Monday, 28 November 2016

The story of buying my wedding dress | The Small Desk

We joined the queue at 10.50am. The Needle and Thread sample sale was due to start at 11am. I had convinced my Mum to go a little bit earlier as I thought there might be a queue, but nothing could have prepared me for the length of the queue. We walked up to the door of the sale room and before me I saw a thick crowd of women all waiting. I said to one of them, 'Are you queuing for Needle and Thread?', hoping she would say no, but knowing there was only one answer, 'Yes', she said. I looked at the queue thinking it was pretty bad but then I turned the corner. The line stretched all the way down a side street. I looked at my Mum and we both gasped in horror. 'How long have these women been here?' we asked each other.

The air was cold but we hesitantly joined the queue. At 11am the queue started to move slowly, but it wasn't until 11.50am when our toes were numb and our bones frozen to their core that we were finally allowed inside. I was checking on my Mum continually to see if she wanted to give up, but she held strong and we entered the sale room... to another queue...

'Have you coats ready for the cloakroom', the security guard barked, 'but I'm cold', I said. Rules are rules I was told. You had to pay a pound entry each and then you were allowed to enter the chaos. Women were skittishly darting around the room trying to find a dress they liked. Some were hoarding dresses on a rail for others they had helped seek the perfect dress for. There were queues for communal dressing rooms that blended into one. Others gave up on the queues entirely and stripped down to their underwear behind a rail, and some just in the middle of the room. Dignity had escaped some and they had turned into animals fighting for the best bargain of the day.

Prices were at rock bottom, clothes more than 50% off their recommended price. It was no wonder these women were going crazy; here was a chance to buy something otherwise out of their reach. Some were there looking for a bargain for the Christmas party and others, like me, had come to find their wedding dress.

Often a wedding dress can cost in the thousands but I was determined to find something I loved in budget. I've done that for a lot of items I own in life; I buy beautiful designer furniture from outlet stores, scour the internet for discount codes and have signed up to banks purely for free money or vouchers.

Ever since I got engaged I knew my dream dress would be a Needle and Thread dress. They were out of my price range at around £600 to £950. But then one day I found this sample sale and everything changed.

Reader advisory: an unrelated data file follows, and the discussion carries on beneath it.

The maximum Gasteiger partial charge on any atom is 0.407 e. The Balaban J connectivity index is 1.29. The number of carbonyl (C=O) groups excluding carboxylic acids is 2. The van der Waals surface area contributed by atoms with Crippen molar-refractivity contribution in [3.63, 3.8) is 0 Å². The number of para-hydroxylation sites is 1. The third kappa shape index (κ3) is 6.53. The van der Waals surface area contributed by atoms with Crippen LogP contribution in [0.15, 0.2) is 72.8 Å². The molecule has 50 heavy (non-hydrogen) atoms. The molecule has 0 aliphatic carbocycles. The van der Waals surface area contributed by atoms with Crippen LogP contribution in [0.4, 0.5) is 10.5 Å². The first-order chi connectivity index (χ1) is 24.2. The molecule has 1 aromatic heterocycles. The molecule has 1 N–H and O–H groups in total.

We had been there for just over an hour and then I saw a girl trying on the dress I wanted. Then and there in that moment I knew that was the dress I wanted. I just stared at her, and said to my Mum, 'that's it'. Out of nowhere she put one of the sizes of the dress back on the rail. I saw her put it back, I stared at it in disbelief. I didn't know if she really had meant to put it back, but then my Mum said 'get it!', and it was like in slow motion I took the dress off the rail, looked at it with wonder and amazement that it was my size.

'How am I going to try it on?', I asked my Mum. 'Well, you might just have to take your top off', she replied. I thought for one moment and then looked at the male security guards around and thought, 'no, I don't, I'm not doing that for a dress'. I tried my wedding dress on over my T-shirt and jeans. Yes, that's right, no ifs, no buts, I put it over my entire outfit. Even over the top of jeans and a T-shirt it looked stunning and I felt incredible in it. 'That's it, that's the one', my Mum said, and that was that, it was decided.

Even though I had budgeted it for it, at the last moment before we got to the check out my Mum said 'I'm paying for this', I was so surprised and tried to argue against it but she insisted and it was a beautiful gesture. My Mum bought my wedding dress for £150 (down from £650) in a sample sale in Mayfair. In amongst the chaos, madness and down right rudeness of a lot of the women there, we managed to maintain our dignity (just) and succeeded in winning at the art of the sample sale.




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